UN rights chief sees warnings in religion attacks

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UN human rights chief Navi Pillay on Friday condemned recent attacks on religious groups around the world, warning that they served as a "wake up call" to tackle discrimination and intolerance.

In a statement a week after 21 people died in a bomb attack outside a Coptic church in Egypt, Pillay said states should act to promote religious tolerance and reduce such attacks in the long term.

"Recent deadly attacks on religious groups in various countries have been carried out by extremist groups and it is clear that this rise in fanaticism poses particular difficulties for states," the UN High Commissioner for Human Rights said.

"Attacks on churches, mosques, synagogues, temples and other religious sites around the world, as well as targeted attacks against individuals, should act as a wake-up call to all of us," she added.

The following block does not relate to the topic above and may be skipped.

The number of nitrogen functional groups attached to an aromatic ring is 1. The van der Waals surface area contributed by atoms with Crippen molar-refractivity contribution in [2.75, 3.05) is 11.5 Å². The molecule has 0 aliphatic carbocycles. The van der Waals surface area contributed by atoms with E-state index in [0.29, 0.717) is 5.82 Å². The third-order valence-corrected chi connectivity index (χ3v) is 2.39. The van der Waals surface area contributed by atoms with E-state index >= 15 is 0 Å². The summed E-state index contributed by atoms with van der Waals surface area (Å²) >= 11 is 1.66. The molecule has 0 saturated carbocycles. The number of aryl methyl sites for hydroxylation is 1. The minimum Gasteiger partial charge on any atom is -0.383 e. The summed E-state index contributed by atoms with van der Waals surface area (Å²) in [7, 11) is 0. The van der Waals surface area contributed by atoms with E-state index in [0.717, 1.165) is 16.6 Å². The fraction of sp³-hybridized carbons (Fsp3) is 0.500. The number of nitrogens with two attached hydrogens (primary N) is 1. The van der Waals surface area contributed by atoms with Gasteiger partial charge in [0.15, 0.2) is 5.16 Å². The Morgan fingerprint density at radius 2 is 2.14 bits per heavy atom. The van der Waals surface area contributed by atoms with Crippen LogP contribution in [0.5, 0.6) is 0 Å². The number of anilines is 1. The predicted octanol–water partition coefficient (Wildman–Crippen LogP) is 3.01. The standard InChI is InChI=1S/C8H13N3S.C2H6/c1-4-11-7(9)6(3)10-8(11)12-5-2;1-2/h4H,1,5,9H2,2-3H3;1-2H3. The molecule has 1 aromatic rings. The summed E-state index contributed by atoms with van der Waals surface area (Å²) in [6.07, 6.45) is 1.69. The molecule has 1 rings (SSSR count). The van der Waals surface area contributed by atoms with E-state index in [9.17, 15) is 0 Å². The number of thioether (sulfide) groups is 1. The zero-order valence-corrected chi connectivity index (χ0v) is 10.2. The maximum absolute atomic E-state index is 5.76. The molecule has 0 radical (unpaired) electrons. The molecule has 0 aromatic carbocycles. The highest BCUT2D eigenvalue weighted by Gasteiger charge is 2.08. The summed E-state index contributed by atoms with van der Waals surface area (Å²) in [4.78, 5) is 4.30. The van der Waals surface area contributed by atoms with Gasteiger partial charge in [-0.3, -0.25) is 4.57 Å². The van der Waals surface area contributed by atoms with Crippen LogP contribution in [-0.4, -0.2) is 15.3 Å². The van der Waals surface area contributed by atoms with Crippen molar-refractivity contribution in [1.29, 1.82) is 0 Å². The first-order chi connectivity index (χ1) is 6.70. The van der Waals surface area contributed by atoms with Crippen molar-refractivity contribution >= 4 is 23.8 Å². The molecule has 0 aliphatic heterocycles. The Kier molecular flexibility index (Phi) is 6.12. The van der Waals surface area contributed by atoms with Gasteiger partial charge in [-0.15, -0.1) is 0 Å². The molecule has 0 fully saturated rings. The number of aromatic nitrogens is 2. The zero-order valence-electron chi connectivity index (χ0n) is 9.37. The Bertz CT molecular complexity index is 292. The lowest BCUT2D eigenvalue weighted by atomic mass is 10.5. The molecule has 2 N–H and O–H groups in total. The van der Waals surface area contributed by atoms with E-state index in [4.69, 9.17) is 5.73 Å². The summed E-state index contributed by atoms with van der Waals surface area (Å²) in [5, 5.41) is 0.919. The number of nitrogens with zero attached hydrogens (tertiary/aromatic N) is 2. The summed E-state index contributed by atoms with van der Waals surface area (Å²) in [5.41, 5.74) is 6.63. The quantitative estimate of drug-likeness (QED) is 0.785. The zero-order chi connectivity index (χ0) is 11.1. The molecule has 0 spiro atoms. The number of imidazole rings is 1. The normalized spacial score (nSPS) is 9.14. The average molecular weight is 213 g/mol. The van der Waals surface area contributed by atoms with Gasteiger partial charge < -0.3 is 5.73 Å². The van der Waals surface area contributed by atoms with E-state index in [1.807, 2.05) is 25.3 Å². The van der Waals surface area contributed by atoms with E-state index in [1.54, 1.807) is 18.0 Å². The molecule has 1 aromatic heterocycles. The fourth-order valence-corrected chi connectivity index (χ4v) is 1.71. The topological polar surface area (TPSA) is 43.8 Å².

Pillay praised widespread condemnation by Egyptian religious and political leaders of the New Year's day bomb attack in Alexandria as well as the "strong reaction of many ordinary Egyptian Muslims" to support Christian congregations.

But she also highlighted repeated sectarian bloodshed involving Christians and Muslims in Nigeria in 2010, despite concerted efforts by religious leaders on both sides, as well attacks on Shi'a, Christian and Ahmadi minorities in Pakistan, and religious-inspired violence in Iraq and Indonesia.

"This is not a challenge limited to one region or religion," Pillay said.

"All States have not only a moral, but also a legal obligation to ensure they are protected.

"The recent attacks are a tragic reminder that protection of minority rights is not only a human rights imperative but also a key element in preventing conflict, before it gets out of hand," she added.

The UN human rights chief said countries must ensure that their educational and legal systems and policies "promote tolerance of different beliefs" and punish hate speech.

© 2011 AFP

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